Take inventory of what’s left. Go back to what’s in the closet (keepers and maybes) and organize by category (shirts, skirts, pants) in color order light to dark. Put a colorful wardrobe in rainbow order: red, orange, yellow, green, blue, indigo, violet. You can also break it up further separating work, casual, and dressy. The purpose is to make it easy to see what you have and what you may need. Once it’s in order, go thru the process again, trying things on to see how things look and fit and can be styled in a way that works for your lifestyle and desired look.
Go through bags, shoes, accessories, and undergarments last. Anything that doesn’t fit, has holes or stains should be discarded. Some things can be repurposed; cotton socks are great for polishing or as rags for general cleaning.
Find the holes in your wardrobe. Look to your inspiration file to help you experiment combining colors and pieces you may haven’t in the past. Take pictures of the outfits you put together – believe me, you will forget. Write a detailed list of anything that will supplement what you have left. Example: “This outfit would be great if I had a light cropped fitted black cardigan.”
Before you go shopping, you must learn from the previous mistakes you’ve made… That’s Step #3… 


how to edit and build your wardrobe step 3: learn from your mistakes

you need: full length mirror, pad and pencil
Make a list of the reasons why you are getting rid of what you’ve edited to create your personal shopping rules. Identifying your bad habits will help you avoid making them in the future. In the next post I’ll give you some basic rules that everyone should adhere to when shopping, but now you need to find those specific to you.
  • Continuing to shop a certain brand or at a certain store that you always have, but for whatever reason doesn’t work for you anymore.
  • Buying pieces that are uncomfortable; specific fabrics, style and/or cut like high or low waisted pants, stilettos or too high heals.
  • Buying pieces that don’t flatter you; specific colors, style and/or cut like crew or v-neck tops, cropped pants, certain length skirt/dresses.
  • Buying something you think you’re supposed to have, but actually don’t love wearing; specific colors or type of clothing like button-down shirts, turtlenecks, pinstripes.
  • Shopping with someone who influences/pushes you into buying things you ultimately don’t love.
Anyone can give you tips on how to edit your closet. The point of these posts is to help you figure out what does and does not work for you so you don’t continue to edit bags and bags full of clothes every year. To help you save time, energy, and money and to help you look your best.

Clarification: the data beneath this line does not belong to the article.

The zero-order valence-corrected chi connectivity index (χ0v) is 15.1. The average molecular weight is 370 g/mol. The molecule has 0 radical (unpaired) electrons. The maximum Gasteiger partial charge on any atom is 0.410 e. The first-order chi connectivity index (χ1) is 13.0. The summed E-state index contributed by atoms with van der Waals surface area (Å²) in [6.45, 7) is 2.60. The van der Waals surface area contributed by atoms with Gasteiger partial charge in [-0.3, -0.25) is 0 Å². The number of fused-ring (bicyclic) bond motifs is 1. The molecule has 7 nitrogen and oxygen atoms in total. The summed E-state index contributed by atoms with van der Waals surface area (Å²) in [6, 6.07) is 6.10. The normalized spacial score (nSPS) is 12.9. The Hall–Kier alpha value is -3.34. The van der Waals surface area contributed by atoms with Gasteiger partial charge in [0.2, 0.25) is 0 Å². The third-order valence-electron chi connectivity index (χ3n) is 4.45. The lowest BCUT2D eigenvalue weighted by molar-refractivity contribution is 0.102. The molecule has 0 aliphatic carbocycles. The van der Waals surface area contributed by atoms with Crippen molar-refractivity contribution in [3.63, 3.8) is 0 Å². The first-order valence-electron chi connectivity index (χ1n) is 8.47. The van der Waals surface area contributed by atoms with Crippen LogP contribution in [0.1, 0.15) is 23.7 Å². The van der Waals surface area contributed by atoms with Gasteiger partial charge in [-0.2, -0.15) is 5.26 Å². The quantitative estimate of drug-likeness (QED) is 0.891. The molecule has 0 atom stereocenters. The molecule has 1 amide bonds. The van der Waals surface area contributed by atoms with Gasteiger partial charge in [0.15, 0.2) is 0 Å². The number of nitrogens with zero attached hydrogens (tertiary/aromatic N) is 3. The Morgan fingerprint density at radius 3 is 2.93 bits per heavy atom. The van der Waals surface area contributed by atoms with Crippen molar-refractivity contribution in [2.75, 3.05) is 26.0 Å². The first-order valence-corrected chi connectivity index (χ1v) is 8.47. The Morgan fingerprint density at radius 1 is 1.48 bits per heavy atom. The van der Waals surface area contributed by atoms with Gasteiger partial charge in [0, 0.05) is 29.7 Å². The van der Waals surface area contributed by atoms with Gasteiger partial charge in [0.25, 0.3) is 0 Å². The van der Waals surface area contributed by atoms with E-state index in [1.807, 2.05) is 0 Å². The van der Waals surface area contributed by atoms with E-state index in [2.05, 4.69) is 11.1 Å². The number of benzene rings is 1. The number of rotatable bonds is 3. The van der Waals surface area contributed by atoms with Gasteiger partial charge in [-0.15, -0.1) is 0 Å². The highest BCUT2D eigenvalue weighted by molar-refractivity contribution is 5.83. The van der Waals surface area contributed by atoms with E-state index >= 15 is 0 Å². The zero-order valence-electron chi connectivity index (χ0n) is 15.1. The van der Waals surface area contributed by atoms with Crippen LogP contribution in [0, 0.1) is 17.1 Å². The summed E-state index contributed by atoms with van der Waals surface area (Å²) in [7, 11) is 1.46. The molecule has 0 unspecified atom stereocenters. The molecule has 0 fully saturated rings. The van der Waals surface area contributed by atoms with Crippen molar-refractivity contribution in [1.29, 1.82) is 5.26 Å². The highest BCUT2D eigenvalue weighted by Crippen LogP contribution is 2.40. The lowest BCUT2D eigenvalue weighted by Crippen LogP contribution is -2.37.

how to edit and build your wardrobe step 4: shopping smart



you need: pencil and your personal shopping rules

When shopping, ask yourself the same questions when editing your wardrobe with one addition, does it fit with the rest of my wardrobe. For instance, a top that doesn’t go with anything else in your wardrobe so you’ll have to buy all new pieces to wear it. Just because something is pretty doesn’t mean you have to have it.
Building a wardrobe you love takes time and patience. Time to define your image and the patience to break bad habits and stick to your personal shopping rules. The rule that people have the most trouble with at first to buy only what you love. Doing so limits what you buy, forcing you to be more thoughtful when shopping, helping to avoid costly mistakes. This also allows you in time to ‘shop your closet’; instead of buying something when you feel like something new, simply wear something you haven’t in a while and create a new outfit. At some point you go against your rules, simply identify the rule you broke and try to return it (which is why it’s good to shop at places with forgiving return policies), then move on…
  • Buy something just to have it, even if you need it. You buy a white button-down shirt that’s not quite perfect. Since you don’t love it, it stays in the back of your mind that you need one so you’re likely to buy another one which probably also isn’t perfect. By the time you find the one you do love, you may feel like it’s too much money yet you just wasted money on two that you don’t even like.
  • Buy for price. Buying something expensive thinking “it must be nice” or buying something because it’s on sale is a waste either way if you don’t love it.
  • Get swayed into buying something you don’t love.
  • Feel rushed to ‘finish’ your wardrobe. It will only make you buy impulsively and repeat past mistakes.
  • Only buy things you love, that fit you and your lifestyle.
  • Buy things you can afford. Mix high and low pieces to keep your look interesting.
  • Find labels, designers, and stores whose style and clothes fit you and shop them consistently.
  • Find salespeople whose opinion you trust at the stores you frequent.
  • Know how things should fit. Check retailer’s websites or catalogs to see how garments fit the models (J.Crew, Banana Republic). Remember you need to fit the biggest part of your body first, then have the rest taken in if needed.
  • Know your bra size. Be measured by a bra specialist at a nice lingerie shop or higher end department store, not Victoria’s Secret.